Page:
Some people may be reluctant to go fishing during an unprecedented event like that, and in truth, some people were rebuked by local residents for enjoying themselves in such circumstances. However, many people regained their peace of mind by experiencing fishing’s healing power. Then, about five years ago, there was another big earthquake in Kumamoto. I went there right away, and it was exactly the same. A lot of people took up fishing.

Advice illustration on how to make sashimi from Tsuribito.
Tsuribito is packed with practical advice.

It seems that fishing magazines care a lot about the environment. 

It couldn’t be otherwise. When I was a university student, I went to Hokkaido for about a month with a tent. Hokkaido is famous for its nature, and I was sure I’d be able to catch a lot of fish, like rainbow trout and brown trout. However, I had a hard time and I couldn’t understand why I couldn’t catch anything, so I went up the river. I heard a noise that sounded like a waterfall. Most river fish go upriver and when they find a waterfall, they gather under it. So, I thought I could finally catch some, but when I reached the place, I found out it wasn’t a waterfall but a dam. Why on earth would someone build a dam in such a place?! It’s just a waste of money, a common way in Japan to give work to the construction industry. And those dams are everywhere now. That’s why there are no fish. 

So I thought, wait a second, if this ridiculous environmental destruction continues the fish will disappear. There’s nothing sadder than knowing the joy of fishing and then not being able to fish anymore. I decided that I had to do something to let people know what we were doing to nature. That’s why, when it was time to look for a job, I went into fishing media, starting as a part-timer and then becoming part of the editorial team.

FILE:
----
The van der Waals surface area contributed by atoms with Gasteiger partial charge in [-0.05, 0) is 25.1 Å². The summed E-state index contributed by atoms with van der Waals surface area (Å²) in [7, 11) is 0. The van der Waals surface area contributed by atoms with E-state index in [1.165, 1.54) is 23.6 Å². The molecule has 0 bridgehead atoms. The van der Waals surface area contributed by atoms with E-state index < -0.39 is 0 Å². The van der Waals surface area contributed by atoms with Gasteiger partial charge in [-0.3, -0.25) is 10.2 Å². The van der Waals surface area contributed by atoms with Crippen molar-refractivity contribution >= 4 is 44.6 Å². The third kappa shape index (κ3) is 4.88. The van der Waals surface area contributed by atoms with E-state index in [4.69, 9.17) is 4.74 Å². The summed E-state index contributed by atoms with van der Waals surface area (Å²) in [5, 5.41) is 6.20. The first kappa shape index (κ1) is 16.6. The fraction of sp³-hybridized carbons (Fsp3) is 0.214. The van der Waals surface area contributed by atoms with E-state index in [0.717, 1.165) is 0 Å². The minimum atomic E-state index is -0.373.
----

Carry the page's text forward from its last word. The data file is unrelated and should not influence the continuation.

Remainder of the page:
I was really angry at that time. There are quite a lot of wasteful ways of spending money like that in Japan. It’s unforgivable. In the United States, water supply from dams has already reached its limit. The government has acknowledged it and has begun to dismantle many of them. And you know what? Once the dams are gone, soon the fish will come back. It’s a proven fact. Japanese officials know this, but they don’t do anything about it. They can’t do it. Because if you destroy a dam built by your boss before you, you’re not going to get promoted in Japan. So, everyone turns a blind eye to it, and there are plenty of useless dams in places where they’re no longer needed.

Fishing magazines, and Tsuribito in particular, take environmental education seriously. There’s an increasing number of prohibited fishing locations due to the bad behaviour of some of the anglers such as littering and fishing in prohibited areas. In order to prevent such a situation, we’re working to educate people about fishing etiquette not only through the magazine but also by making videos, which we show on our YouTube channel.

Why do you love fishing so much?

Let me answer with an old Chinese proverb: if you want to be happy for one hour, drink alcohol; if you want to be happy for three days, get married; if you want to be happy for eight days, kill a pig and eat it; if you want to be happy forever, learn to fish.

Interview by Gianni Simone

To learn more about this topic, check out our other articles :

N°142 [FOCUS] The Japanese, mad about fishing

N°142 [SEA] An all-consuming passion 

N°142 [TOKYO] With the city-centre anglers